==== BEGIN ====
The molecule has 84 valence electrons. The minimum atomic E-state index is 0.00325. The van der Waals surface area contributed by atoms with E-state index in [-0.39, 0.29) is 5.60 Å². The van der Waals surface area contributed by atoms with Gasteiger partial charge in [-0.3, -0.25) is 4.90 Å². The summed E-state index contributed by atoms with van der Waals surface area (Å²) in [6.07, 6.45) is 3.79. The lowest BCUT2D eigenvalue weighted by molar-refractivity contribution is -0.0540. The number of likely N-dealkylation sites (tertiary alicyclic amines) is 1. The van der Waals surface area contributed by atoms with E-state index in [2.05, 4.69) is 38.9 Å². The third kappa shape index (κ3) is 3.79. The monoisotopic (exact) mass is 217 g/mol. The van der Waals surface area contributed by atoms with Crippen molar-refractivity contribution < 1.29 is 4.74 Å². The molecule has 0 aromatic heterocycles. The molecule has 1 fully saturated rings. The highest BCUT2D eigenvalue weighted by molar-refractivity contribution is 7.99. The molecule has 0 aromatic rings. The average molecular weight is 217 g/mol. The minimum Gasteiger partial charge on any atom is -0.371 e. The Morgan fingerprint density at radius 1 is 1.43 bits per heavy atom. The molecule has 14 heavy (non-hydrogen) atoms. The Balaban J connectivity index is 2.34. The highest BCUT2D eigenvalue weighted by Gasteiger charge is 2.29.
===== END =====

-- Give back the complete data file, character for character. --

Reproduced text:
The molecule has 84 valence electrons. The minimum atomic E-state index is 0.00325. The van der Waals surface area contributed by atoms with E-state index in [-0.39, 0.29) is 5.60 Å². The van der Waals surface area contributed by atoms with Gasteiger partial charge in [-0.3, -0.25) is 4.90 Å². The summed E-state index contributed by atoms with van der Waals surface area (Å²) in [6.07, 6.45) is 3.79. The lowest BCUT2D eigenvalue weighted by molar-refractivity contribution is -0.0540. The number of likely N-dealkylation sites (tertiary alicyclic amines) is 1. The van der Waals surface area contributed by atoms with E-state index in [2.05, 4.69) is 38.9 Å². The third kappa shape index (κ3) is 3.79. The monoisotopic (exact) mass is 217 g/mol. The van der Waals surface area contributed by atoms with Crippen molar-refractivity contribution < 1.29 is 4.74 Å². The molecule has 0 aromatic heterocycles. The molecule has 1 fully saturated rings. The highest BCUT2D eigenvalue weighted by molar-refractivity contribution is 7.99. The molecule has 0 aromatic rings. The average molecular weight is 217 g/mol. The minimum Gasteiger partial charge on any atom is -0.371 e. The Morgan fingerprint density at radius 1 is 1.43 bits per heavy atom. The molecule has 14 heavy (non-hydrogen) atoms. The Balaban J connectivity index is 2.34. The highest BCUT2D eigenvalue weighted by Gasteiger charge is 2.29.